Suicide’s dark shadow touches many in area
As you read this editorial, someone in Michigan just died from suicide. And in about another six hours or so, another person will suffer the same fate. That’s what the statistics show for suicide rates in Michigan.
These figures are not to be taken lightly, considering suicide was noted as the 10th-leading cause of death among Americans, according to the Centers for Disease Control and Prevention.
CDC studies also discovered suicide is more likely in rural areas than in urban ones.
The wide-open country of the Upper Peninsula is something many of us appreciate for its natural beauty and calm serenity, but the experts say that in rural areas there are also fewer suicide prevention resources available to people.
Ontonagon County was recognized by the CDC to have the second highest suicide rate among Michigan counties, with Iron County rounding out the top five. None of the U.P.’s 15 counties made the top five list for lowest suicide rates. The numbers are astonishing, and saddening.
Part of the problem is availability of resources, and another part is the willingness of those suffering from suicidal thoughts to seek help for themselves.
Certainly, there’s a typical stereotype of men, as being hardened to the point of possessing very few emotions, with an unwillingness to embrace or talk about their feelings.
“Men do not always recognize that they are experiencing a diagnosable mental illness such as depression or bipolar disorder,” Courtney Miner, program manager for Healthy Men Michigan, said in a Journal article. Male depression, among other things, is a risk factor for suicide, she said.
To us that means the aforementioned suicide rate is higher than it should be, and people’s lives can be saved. But there’s still a stigma around seeking help for suicidal feelings, and it’s higher among men than women. That stigma needs to change.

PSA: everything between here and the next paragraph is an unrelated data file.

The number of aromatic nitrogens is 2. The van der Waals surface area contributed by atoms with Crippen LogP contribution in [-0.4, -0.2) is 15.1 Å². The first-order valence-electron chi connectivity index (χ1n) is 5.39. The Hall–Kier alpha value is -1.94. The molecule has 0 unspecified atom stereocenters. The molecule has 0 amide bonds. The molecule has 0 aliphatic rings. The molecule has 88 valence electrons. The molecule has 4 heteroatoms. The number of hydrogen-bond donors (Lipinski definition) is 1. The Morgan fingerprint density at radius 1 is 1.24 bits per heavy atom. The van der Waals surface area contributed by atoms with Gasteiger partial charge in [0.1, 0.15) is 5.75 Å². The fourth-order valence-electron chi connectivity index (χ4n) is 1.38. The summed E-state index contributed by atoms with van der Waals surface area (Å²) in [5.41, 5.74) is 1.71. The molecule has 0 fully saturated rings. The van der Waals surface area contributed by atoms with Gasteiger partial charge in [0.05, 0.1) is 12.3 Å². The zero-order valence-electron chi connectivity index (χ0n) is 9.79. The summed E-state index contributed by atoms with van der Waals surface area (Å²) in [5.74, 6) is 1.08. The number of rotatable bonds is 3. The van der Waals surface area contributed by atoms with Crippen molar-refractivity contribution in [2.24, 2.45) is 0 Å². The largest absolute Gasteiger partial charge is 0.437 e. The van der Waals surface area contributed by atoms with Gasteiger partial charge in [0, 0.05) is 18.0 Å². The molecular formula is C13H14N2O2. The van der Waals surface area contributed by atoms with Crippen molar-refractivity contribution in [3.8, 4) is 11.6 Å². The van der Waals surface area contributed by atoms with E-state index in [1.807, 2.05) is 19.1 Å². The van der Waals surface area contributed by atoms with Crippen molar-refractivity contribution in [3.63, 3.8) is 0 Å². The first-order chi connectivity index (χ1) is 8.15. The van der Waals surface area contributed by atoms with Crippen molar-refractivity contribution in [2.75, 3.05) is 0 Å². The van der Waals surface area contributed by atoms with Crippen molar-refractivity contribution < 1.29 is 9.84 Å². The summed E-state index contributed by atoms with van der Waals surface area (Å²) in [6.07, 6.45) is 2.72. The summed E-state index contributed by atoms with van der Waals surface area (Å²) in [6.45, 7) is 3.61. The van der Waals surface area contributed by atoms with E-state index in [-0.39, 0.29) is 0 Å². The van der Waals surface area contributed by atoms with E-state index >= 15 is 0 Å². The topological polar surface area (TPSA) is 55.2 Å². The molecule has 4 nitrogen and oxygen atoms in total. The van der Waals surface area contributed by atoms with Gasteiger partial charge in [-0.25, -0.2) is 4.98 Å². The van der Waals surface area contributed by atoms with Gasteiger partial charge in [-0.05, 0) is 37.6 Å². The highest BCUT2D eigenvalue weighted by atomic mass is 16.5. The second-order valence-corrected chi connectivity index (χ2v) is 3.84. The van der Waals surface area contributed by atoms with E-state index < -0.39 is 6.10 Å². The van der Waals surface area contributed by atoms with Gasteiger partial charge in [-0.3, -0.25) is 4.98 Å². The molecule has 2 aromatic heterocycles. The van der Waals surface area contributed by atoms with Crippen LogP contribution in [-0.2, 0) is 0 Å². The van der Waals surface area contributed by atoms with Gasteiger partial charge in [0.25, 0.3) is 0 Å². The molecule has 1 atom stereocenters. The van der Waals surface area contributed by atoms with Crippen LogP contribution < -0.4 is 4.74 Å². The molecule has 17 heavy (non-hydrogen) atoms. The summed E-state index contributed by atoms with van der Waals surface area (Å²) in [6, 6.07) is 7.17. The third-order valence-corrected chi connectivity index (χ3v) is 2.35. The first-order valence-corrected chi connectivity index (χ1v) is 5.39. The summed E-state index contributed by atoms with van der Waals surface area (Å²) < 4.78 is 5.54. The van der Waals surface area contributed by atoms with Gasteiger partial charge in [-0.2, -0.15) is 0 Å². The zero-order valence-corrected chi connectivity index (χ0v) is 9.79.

The trials and tribulations, and struggles of life can weigh heavy on the souls of both men and women, whether you live in an urban area or out in rural country. But that doesn’t mean we can’t get through this together as a community.
There are resources available to those struggling with suicidal thoughts or tendencies, and help is available from people who care and are willing to offer their support.
If you need to talk to someone, the National Suicide Prevention Hotline is 1-800-273-TALK (8255).
Based in Houghton, the Dial Help Community Support and Outreach Center can be reached at 906-482-HELP (4357), or toll free at (800) 562-7622. You can also send a text to 906-35-NEEDS (63337), or visit www.dialhelp.org to get support online.
Great Lakes Recovery Centers, at 906-228-9696, and Pathways Community Mental Health, at 906-225-1181, are resources available locally in Marquette County, but they have locations in other parts of the U.P. as well.
In addition, 2-1-1 is a free confidential number where you can get information and referrals for health and human services resources in all of the U.P.’s 15 counties.
Find a counselor, find a therapist, or even a family member or friend you can talk to about any issues you might be having. Your life is worth a lot more than you think, especially to those who love you.